“So the problem is not solved. But it’s a very good first step.”
Big Step, Tiny Country
It’s a very good first step that most military technology experts had, for decades, thought could not be accomplished. Once it was accomplished — once the Arrow proved successful in repeated tests– many of the former skeptics began to hail the accomplishment in miracle terms. So how did this tiny country, with its relatively tiny military budget (Israel’s defense budget is roughly one quarter that of France), accomplish what no other country could? A preliminary answer comes in the form of a four-letter acronym: BMDO. The Pentagon’s Ballistic Missile Defense Organization (now the Missile Defense Agency) helped kick-start this pet project of theirs by anteing up with a large chunk of the cost of development. But if the Pentagon could finance it then why didn’t they just build it?
“This goes back to culture,” Shir says. “Out of everything, it’s culture. In Israel you first do something, even if you know that maybe what you’ve done you might have to re-do from scratch again in a few years, or it doesn’t solve the whole problem, or it’s an improvisation, or proof of concept.”
The Pentagon has in fact tried to push a number — a large of number — of missile defense systems to fruition. There was the Patriot, the THAAD, the Standard Missile 2, and others. Some of them failed and some of them half-worked, but none have been able to achieve the kind of broad-reaching missile defense system that Reagan seemed to be calling for his in his Strategic Defense Initiative, or Star Wars, speech.
“In the US,” Shir says, “everything is very planned, with the project and the team and the budget and the timeline. And eventually you end up with nothing. You want to build a pie-in-the-sky system and you end up with pie on your face.”
The Israeli approach, he explains, is somewhat different. In a country whose very existence was a case of geopolitical bootstrapping and where one of the biggest national fears, alongside destruction, is being labeled a ‘freier’, or sucker, people have to think fast and act faster. Improvisation there is not a tactic; it’s a strategy.
“It’s like the startup culture,” he explains as his startup partner leaves the table in search of an outlet to charge his laptop. “It’s very bad in many senses but it’s also very good in many senses. It’s the ability to improvise and start small and not worry about the fact that 10,000 people have failed before you. Just go forward and have this foolish confidence that you can do what no one else could.”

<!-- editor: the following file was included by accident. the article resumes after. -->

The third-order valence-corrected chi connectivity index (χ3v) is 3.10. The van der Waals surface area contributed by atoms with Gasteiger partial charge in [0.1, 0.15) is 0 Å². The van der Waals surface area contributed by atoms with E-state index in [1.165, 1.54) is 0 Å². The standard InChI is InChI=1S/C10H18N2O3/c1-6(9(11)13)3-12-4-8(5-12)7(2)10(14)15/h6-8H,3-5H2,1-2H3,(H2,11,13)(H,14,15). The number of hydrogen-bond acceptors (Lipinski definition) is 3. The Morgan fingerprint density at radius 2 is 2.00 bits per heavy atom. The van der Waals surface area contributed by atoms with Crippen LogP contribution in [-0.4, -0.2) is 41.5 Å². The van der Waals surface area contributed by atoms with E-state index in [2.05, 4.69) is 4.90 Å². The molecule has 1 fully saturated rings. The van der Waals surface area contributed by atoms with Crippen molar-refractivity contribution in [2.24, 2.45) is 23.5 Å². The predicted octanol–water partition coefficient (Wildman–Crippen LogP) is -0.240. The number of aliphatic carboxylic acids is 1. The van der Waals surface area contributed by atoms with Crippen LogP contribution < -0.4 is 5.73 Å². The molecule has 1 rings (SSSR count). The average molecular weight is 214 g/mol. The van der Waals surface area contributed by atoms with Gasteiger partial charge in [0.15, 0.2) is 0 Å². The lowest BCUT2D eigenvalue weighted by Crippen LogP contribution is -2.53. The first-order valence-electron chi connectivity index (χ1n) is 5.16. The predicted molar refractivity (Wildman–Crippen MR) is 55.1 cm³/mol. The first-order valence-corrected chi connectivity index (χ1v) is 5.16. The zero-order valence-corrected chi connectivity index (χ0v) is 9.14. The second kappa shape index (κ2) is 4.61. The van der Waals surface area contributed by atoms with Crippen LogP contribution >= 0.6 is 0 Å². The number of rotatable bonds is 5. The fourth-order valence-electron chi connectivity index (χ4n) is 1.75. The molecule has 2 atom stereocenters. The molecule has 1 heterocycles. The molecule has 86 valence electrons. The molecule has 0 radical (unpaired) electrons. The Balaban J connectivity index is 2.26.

Or, in words that recall the story of the birth of the State of Israel, “You start with what you can, not with what you need. Then life takes its own course.”
“Death is on our doorstep”
With North Korea’s recent nuclear weapons test, we are faced with the question of both what we need to do and what we can do to counter this reemerging threat. North Korea, though, with its fragile economy and ambiguous policies is perhaps not the most crucial threat. Its ‘Axis-of-Evil’ co-designee, Iran, which boasts a large army, relatively stable (and diverse) economy, oil wealth, and military proximity to other oil supplies, poses an entirely different challenge.
Iran has had a long and well-documented relationship with nearly all of the world’s leading producers of advanced arms systems, including the US and Israel. The fruit of this web of weaponry is not only an impressive arsenal but an ability to produce its own weapons or modify Russian, North Korean, or Chinese systems for its own purposes. The most recent news, reported in Jane’s Defense Weekly, is that Iran is now developing a missile with a range of 4,000-5,000 km, which puts Paris, London, Rome, Mumbai and, needless to say, Tel Aviv within range.
Putting aside conjectures of a messianic Iranian will to world destruction, the issue of mutually assured destruction is obscured not only by the high-intensity rhetoric of that country’s government but also by the very presence of a reliable missile defense system in the region.
Some analysts have theorized that because would-be aggressors understand that the chances of a ballistic missile attack on Israel (and now other countries) have been significantly diminished, these aggressors (like the guerilla factions that often brought them to power) are forced to find new and often more brutal methods of attack. Suicide attacks, dirty bombs, and mass poisonings are some of the better known varieties. But as troubling as these scenarios are, it’s what defense experts have not yet anticipated that’s scarier.